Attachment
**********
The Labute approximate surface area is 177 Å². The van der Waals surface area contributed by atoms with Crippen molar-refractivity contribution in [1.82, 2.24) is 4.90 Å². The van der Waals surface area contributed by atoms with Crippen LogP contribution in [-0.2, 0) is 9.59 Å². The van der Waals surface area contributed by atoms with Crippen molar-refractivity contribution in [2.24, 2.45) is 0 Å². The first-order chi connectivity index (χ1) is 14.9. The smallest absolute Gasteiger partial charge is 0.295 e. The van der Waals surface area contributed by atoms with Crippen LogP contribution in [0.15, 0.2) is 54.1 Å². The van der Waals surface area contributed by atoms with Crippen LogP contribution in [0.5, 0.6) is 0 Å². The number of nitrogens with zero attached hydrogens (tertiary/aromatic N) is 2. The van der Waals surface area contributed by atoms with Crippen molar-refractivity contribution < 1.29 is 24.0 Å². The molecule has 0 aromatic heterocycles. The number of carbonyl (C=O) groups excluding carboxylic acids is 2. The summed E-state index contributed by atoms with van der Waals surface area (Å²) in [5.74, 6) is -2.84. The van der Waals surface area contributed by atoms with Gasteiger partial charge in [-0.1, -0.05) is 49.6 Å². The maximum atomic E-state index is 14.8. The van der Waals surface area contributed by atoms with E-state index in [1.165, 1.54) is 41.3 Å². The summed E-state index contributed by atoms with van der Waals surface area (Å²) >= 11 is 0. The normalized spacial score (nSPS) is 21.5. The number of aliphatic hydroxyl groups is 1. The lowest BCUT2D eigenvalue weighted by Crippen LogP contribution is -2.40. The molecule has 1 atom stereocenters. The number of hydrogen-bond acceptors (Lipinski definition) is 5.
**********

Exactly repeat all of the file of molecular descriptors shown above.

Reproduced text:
The Labute approximate surface area is 177 Å². The van der Waals surface area contributed by atoms with Crippen molar-refractivity contribution in [1.82, 2.24) is 4.90 Å². The van der Waals surface area contributed by atoms with Crippen LogP contribution in [-0.2, 0) is 9.59 Å². The van der Waals surface area contributed by atoms with Crippen molar-refractivity contribution in [2.24, 2.45) is 0 Å². The first-order chi connectivity index (χ1) is 14.9. The smallest absolute Gasteiger partial charge is 0.295 e. The van der Waals surface area contributed by atoms with Crippen LogP contribution in [0.15, 0.2) is 54.1 Å². The van der Waals surface area contributed by atoms with Crippen LogP contribution in [0.5, 0.6) is 0 Å². The number of nitrogens with zero attached hydrogens (tertiary/aromatic N) is 2. The van der Waals surface area contributed by atoms with Crippen molar-refractivity contribution < 1.29 is 24.0 Å². The molecule has 0 aromatic heterocycles. The number of carbonyl (C=O) groups excluding carboxylic acids is 2. The summed E-state index contributed by atoms with van der Waals surface area (Å²) in [5.74, 6) is -2.84. The van der Waals surface area contributed by atoms with Gasteiger partial charge in [-0.1, -0.05) is 49.6 Å². The maximum atomic E-state index is 14.8. The van der Waals surface area contributed by atoms with E-state index in [1.165, 1.54) is 41.3 Å². The summed E-state index contributed by atoms with van der Waals surface area (Å²) >= 11 is 0. The normalized spacial score (nSPS) is 21.5. The number of aliphatic hydroxyl groups is 1. The lowest BCUT2D eigenvalue weighted by Crippen LogP contribution is -2.40. The molecule has 1 atom stereocenters. The number of hydrogen-bond acceptors (Lipinski definition) is 5.